by Monte Sahlin
From ANN, June 26, 2014
The International Association for the Defense of Religious Liberty (AIDLR), a nonprofit organization created by Adventists in Europe in the 1940s, organized its first event at the United Nations (UN) office in Geneva, Switzerland, on June 10. The panel discussion was concurrent with the 26th session of the UN Human Rights Council and gave AIDLR a welcomed boost in visibility.
AIDLR was the primary sponsor with the permanent delegations to the UN of Canada, Norway, Spain, Uruguay and the Council of Europe. AIDLR is officially recognized as a nongovernmental organization by the UN and therefore is among the advisory groups that give input to UN discussions and studies.
"The big miracle is that we could organize our event at the UN level [and] in the most important place in the world regarding human rights,” said Liviu Olteanu, secretary-general of AIDLR. “We praise the Lord for it and for the participation of so many UN delegations. … One of the biggest results is the international visibility of AIDLR and a growing UN interest for religious liberty and religious minorities."
The topic of the panel was “Worldwide Human Rights, Religious Liberty and Religious Minorities.” It focused on the concern that religious freedoms risked being curbed if efforts weren’t made to better coordinate the work of the UN, European Union and other entities that have various approaches to human rights.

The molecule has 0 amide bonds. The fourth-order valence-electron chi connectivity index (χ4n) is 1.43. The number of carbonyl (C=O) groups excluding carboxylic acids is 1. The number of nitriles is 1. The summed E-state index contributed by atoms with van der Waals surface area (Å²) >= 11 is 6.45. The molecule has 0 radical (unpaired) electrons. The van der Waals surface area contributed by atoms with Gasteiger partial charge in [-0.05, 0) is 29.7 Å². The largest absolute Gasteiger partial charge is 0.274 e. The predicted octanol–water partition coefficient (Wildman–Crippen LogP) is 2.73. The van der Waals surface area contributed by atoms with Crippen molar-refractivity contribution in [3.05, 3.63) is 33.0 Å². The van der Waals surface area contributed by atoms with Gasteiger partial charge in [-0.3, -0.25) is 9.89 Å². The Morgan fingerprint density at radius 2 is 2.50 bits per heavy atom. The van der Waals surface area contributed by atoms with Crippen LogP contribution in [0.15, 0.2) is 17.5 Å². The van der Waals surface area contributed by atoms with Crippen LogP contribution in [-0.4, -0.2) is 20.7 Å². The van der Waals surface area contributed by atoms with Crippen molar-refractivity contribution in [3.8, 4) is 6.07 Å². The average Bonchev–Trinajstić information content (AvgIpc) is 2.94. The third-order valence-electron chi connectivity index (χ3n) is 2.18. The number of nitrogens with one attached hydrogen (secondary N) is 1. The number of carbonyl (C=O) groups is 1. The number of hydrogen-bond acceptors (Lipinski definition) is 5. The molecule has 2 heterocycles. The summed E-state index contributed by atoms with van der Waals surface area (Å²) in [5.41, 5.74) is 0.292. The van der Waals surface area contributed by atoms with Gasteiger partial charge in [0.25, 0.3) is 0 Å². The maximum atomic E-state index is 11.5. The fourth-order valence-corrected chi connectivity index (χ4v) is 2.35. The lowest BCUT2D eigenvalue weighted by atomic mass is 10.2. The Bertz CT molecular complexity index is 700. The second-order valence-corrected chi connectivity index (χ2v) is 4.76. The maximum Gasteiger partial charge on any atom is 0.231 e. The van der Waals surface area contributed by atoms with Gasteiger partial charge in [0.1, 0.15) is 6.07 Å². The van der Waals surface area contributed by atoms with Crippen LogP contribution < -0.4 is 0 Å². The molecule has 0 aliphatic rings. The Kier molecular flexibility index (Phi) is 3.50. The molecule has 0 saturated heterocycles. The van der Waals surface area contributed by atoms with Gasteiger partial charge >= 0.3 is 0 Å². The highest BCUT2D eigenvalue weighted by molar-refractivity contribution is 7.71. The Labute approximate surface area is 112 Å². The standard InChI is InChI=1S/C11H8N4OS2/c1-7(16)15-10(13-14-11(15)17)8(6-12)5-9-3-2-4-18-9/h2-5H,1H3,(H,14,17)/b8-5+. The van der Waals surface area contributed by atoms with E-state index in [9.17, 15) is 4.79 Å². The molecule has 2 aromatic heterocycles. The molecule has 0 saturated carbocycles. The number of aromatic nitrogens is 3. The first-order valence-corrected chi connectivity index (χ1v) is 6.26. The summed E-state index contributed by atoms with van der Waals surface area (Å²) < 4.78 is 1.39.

Participating UN delegations included Algeria, Austria, Denmark, Hungary, Malta, Russia, Serbia and the Vatican. People of various faiths also were represented, including Protestants, Catholics, Orthodox believers and Muslims.
John Graz, secretary-general of the International Religious Liberty Association, an organization founded by Adventists in the United States, assisted with the event and expressed satisfaction with the results. "It was the first meeting we have ever organized at the UN in Geneva,” he said. “It was excellent!”
At the panel, AIDLR presented a new book, Worldwide Human Rights and Religious Liberty: A New Equilibrium or New Challenges, a collection of writings from four UN secretaries-general and religious leaders. “I am very honored to be here and to support the presentation of this great book that talks about dignity and love," former Romanian Prime Minister Petre Roman said.
AIDLR was initiated in 1946 by Dr. Jean Nussbaum, an Adventist physician in France. The first two presidents of the association’s Honorary Committee were former U.S. first lady Eleanor Roosevelt and Nobel Peace Prize holder Dr. Albert Schweitzer. The current president of the Honorary Committee is Mary Robinson, former president of the Republic of Ireland.
The Adventist News Network (ANN) is the official news service of the Seventh-day Adventist denomination.